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Day of Caring sets records
Hundreds of volunteers help United Way kick off campaign
Volunteers put together thousands of nonperishable meals to be distributed throughout the community and overseas as part of the United Ways annual Day of Caring event. - photo by Kelly Whitmire

FORSYTH COUNTY — The United Way of Forsyth County kicked off its 2014 campaign Friday morning in grand fashion with what executive director called their “biggest Day of Caring ever.”

“We have about 700 volunteers [and] 440 are here today packaging food- rice and beans and mac and cheese,” Ruth Goode said. “The rest of them are a scattered about the county doing other [community] projects.”

Volunteer Spencer Bennett of Academy Orthopedics described the effort as a way to help out and connect with the community

“It’s always nice to help fellow man,” he said. “Sometimes we don’t always have an opportunity to look around [and say], ‘What can I do to help.’

“I’ve already met some people that I’ve never met before, and [some] I worked with and some I grew up with and haven’t seen in years. It’s nice for everyone to come together.”

The main focus of event at the Lanier Technical College Forsyth Conference Center was on the second annual Food Friday, where volunteers put together thousands of nonperishable meals to be distributed throughout the community and overseas.

“We’re packaging 60,000 meals today,” Goode said. “Forty-five thousand of those meals are rice and beans. They’re very nutritious.

“We’ll also be doing 15,000 meals of mac and cheese. We have 5,000 meals that will go to Tanzania … Other than that, we will have eight food pantries coming throughout the day and picking up the boxed meals for distribution right here.”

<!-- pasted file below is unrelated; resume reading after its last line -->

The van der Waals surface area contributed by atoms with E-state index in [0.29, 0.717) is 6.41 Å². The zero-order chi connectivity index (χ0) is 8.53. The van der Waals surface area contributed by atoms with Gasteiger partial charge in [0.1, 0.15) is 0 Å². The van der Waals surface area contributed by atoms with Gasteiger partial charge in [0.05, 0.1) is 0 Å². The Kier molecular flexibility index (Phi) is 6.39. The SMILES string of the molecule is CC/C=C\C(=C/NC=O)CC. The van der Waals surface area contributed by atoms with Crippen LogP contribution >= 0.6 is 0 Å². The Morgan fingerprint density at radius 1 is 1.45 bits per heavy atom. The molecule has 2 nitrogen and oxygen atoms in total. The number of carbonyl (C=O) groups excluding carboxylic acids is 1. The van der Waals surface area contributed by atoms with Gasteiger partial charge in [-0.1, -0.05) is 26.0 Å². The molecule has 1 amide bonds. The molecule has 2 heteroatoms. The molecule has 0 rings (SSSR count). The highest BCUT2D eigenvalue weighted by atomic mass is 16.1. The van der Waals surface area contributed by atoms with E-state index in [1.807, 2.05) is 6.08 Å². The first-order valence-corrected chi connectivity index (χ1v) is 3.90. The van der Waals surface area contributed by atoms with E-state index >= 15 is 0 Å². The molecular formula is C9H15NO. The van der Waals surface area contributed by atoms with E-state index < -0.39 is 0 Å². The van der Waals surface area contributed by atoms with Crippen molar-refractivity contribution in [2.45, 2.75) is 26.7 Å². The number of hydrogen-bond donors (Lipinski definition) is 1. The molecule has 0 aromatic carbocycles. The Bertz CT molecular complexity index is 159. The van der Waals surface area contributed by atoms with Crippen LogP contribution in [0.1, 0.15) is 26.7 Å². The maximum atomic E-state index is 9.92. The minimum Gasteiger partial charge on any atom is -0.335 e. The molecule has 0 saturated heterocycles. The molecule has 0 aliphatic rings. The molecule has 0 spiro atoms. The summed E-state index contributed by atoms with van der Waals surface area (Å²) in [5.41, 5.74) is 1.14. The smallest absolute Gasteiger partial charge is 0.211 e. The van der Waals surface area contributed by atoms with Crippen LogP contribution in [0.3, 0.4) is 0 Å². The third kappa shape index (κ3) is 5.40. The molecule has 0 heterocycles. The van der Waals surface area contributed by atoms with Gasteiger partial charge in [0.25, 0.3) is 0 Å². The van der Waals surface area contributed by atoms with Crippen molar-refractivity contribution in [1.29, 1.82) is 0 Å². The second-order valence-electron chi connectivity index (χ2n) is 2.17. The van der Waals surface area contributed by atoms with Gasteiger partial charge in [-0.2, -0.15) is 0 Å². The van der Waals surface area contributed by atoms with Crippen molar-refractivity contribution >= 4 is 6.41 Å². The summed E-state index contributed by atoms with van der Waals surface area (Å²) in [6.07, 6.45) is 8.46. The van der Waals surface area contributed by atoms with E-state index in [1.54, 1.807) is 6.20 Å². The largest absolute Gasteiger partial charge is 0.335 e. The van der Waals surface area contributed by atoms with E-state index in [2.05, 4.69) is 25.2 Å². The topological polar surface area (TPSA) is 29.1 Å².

Volunteers formed an assembly line preparing, weighing, sealing, labeling and boxing the meals. After loading a box with 36 packets, or about 144 meals, each table would yell “box.” One member would then carry it to be sealed and stacked.

“Because we get into it and yell ‘box’ and some other things, it kind of gets everyone jazzed, kind of a competition almost,” said Robert Funk, who chairs the United Way’s board. “My team … has been like, ‘How are we doing against everybody else?’ Obviously, it’s all in good fun, but it gives kind of that air of a competition and fun.”

Help for the cause came from various businesses, churches and organizations.

“We’ve brought together a cross section of the community,” Funk said. “We’ve got everything from business groups [to] banks. We’ve got the local hospital Northside is here, UPS, Publix. We’ve got civic groups like Rotary [Club] and Civitan, as well as churches and just community groups of volunteers.”

As for the other projects, Goode said there were “almost 50 people at the United Way office here, and we brought in projects from some of the other nonprofits.”

“Some [volunteers] will be going to No Longer Bound, I think they’re doing some thrift store work for them, some will be going out to The Place [of Forsyth County], and I think they have some outdoor work and some thrift store work.”